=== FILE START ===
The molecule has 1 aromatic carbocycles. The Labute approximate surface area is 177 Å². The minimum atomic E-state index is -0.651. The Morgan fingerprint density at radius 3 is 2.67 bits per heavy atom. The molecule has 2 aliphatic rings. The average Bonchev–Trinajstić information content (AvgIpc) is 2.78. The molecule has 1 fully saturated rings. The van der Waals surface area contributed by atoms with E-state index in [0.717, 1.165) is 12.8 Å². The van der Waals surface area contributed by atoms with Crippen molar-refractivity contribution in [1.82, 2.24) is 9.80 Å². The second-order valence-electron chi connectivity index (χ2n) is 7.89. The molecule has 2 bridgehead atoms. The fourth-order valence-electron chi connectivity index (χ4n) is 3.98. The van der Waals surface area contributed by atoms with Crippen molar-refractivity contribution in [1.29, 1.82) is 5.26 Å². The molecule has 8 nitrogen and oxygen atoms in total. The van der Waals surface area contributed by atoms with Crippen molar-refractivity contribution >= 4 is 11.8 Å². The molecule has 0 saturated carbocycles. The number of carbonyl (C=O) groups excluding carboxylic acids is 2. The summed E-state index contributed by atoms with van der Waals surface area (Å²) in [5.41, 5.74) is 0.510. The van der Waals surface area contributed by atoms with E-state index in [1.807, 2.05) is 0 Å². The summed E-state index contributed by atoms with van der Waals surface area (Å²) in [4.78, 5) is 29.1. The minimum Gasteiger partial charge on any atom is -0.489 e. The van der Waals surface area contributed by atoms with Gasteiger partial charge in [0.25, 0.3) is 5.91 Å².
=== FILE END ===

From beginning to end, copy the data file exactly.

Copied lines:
The molecule has 1 aromatic carbocycles. The Labute approximate surface area is 177 Å². The minimum atomic E-state index is -0.651. The Morgan fingerprint density at radius 3 is 2.67 bits per heavy atom. The molecule has 2 aliphatic rings. The average Bonchev–Trinajstić information content (AvgIpc) is 2.78. The molecule has 1 fully saturated rings. The van der Waals surface area contributed by atoms with E-state index in [0.717, 1.165) is 12.8 Å². The van der Waals surface area contributed by atoms with Crippen molar-refractivity contribution in [1.82, 2.24) is 9.80 Å². The second-order valence-electron chi connectivity index (χ2n) is 7.89. The molecule has 2 bridgehead atoms. The fourth-order valence-electron chi connectivity index (χ4n) is 3.98. The van der Waals surface area contributed by atoms with Crippen molar-refractivity contribution in [1.29, 1.82) is 5.26 Å². The molecule has 8 nitrogen and oxygen atoms in total. The van der Waals surface area contributed by atoms with Crippen molar-refractivity contribution >= 4 is 11.8 Å². The molecule has 0 saturated carbocycles. The number of carbonyl (C=O) groups excluding carboxylic acids is 2. The summed E-state index contributed by atoms with van der Waals surface area (Å²) in [5.41, 5.74) is 0.510. The van der Waals surface area contributed by atoms with E-state index in [1.807, 2.05) is 0 Å². The summed E-state index contributed by atoms with van der Waals surface area (Å²) in [4.78, 5) is 29.1. The minimum Gasteiger partial charge on any atom is -0.489 e. The van der Waals surface area contributed by atoms with Gasteiger partial charge in [0.25, 0.3) is 5.91 Å².